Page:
16. A house of memories is proposed. A museum in the form of a flexible cabinet of curiosities that celebrates the complexity of the social fabric through its collective memory. Collective memory understood as the soul of the city, which is, in essence, the city itself and its people, their stories, and history. 17. The museum studies Antwerp through common and mundane objects that can evoke memories and feelings while telling us their stories. 18. The Forum offers a space to encourage citizen participation, debate, and reflection concerning the destruction, and construction of the city: past, present, and future. 19. An archive for people's memories offers a space dedicated to collect, store, and exhibit citizen's objects and their stories. Everyone has the choice to be remembered through their objects. 20. The memory is enlivened, stimulated with ghostly and blurred images, the opacity and translucency of the material are used as an evocative strategy.

21. The pre-existing state determines intervention at different levels. A building facade is shown before the city. A flexible gallery of light construction with precast elements is introduced into the patio and covers it. It is reversible and provocative. The ruins are consolidated becoming a new set. The garden harmonizes and unites all the elements. 22. The facade building arouses our curiosity, blurred figures in movement draw our attention. We access a hall of exaggerated proportions that transits between the ancient and the contemporary. Suddenly, we see it, in front, a wide staircase that guides our experience, to reach it first, we must cross part of the old building and enter the courtyard. Upon access we perceive the new inserted volume and the tension it generates. One facing the other, they stare at each other as if wanting to start a dialogue but they never touch, they observe. The volume appears raised from the ground, supported by a swarm of columns that are familiar to us. Iron supports recovered from industrial structures along the river, form these supports.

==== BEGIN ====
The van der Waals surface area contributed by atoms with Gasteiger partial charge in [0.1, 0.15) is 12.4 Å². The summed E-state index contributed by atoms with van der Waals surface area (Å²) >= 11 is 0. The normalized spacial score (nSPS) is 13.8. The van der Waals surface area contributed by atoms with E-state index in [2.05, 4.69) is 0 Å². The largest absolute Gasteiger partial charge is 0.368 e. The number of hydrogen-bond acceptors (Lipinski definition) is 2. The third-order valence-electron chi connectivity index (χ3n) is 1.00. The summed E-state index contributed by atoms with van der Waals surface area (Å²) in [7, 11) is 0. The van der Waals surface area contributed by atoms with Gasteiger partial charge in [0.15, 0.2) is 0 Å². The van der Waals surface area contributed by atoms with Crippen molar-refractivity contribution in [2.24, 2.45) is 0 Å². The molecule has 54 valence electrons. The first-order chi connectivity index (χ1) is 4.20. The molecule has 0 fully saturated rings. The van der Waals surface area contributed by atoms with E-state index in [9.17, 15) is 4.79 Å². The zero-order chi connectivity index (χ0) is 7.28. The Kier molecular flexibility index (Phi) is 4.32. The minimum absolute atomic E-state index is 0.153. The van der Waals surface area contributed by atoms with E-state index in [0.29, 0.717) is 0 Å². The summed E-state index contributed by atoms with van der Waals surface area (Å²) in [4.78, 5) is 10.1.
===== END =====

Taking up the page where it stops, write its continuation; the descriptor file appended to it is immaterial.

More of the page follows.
23. The long and narrow galleries of the old monastery evoke the most medieval city, collecting the individual memories of its citizens. In contrast, the inserted volume presents wide and open spaces that are reminiscent of the city's ambitions and aspirations, contain their collective memories, and represent their transformations. The main circulation is established in the inserted volume through which we access the different levels, building metaphorical and physical bridges between both structures that allow us to experiment and frame different moments, thus establishing the link between both interventions.

24. The shape is not important, the contrast is. The pre-existing architecture is of medieval geometry and character, ornate and stereotomic. The scale reminds us of the power of the church and its symbolism. The intervention seeks contrast and temporal evidence. Lightweight steel and timber structures lift the new volumes of simple form. The contrast is produced with the use of glass with different opacities that reinforce the lightness of the ensemble.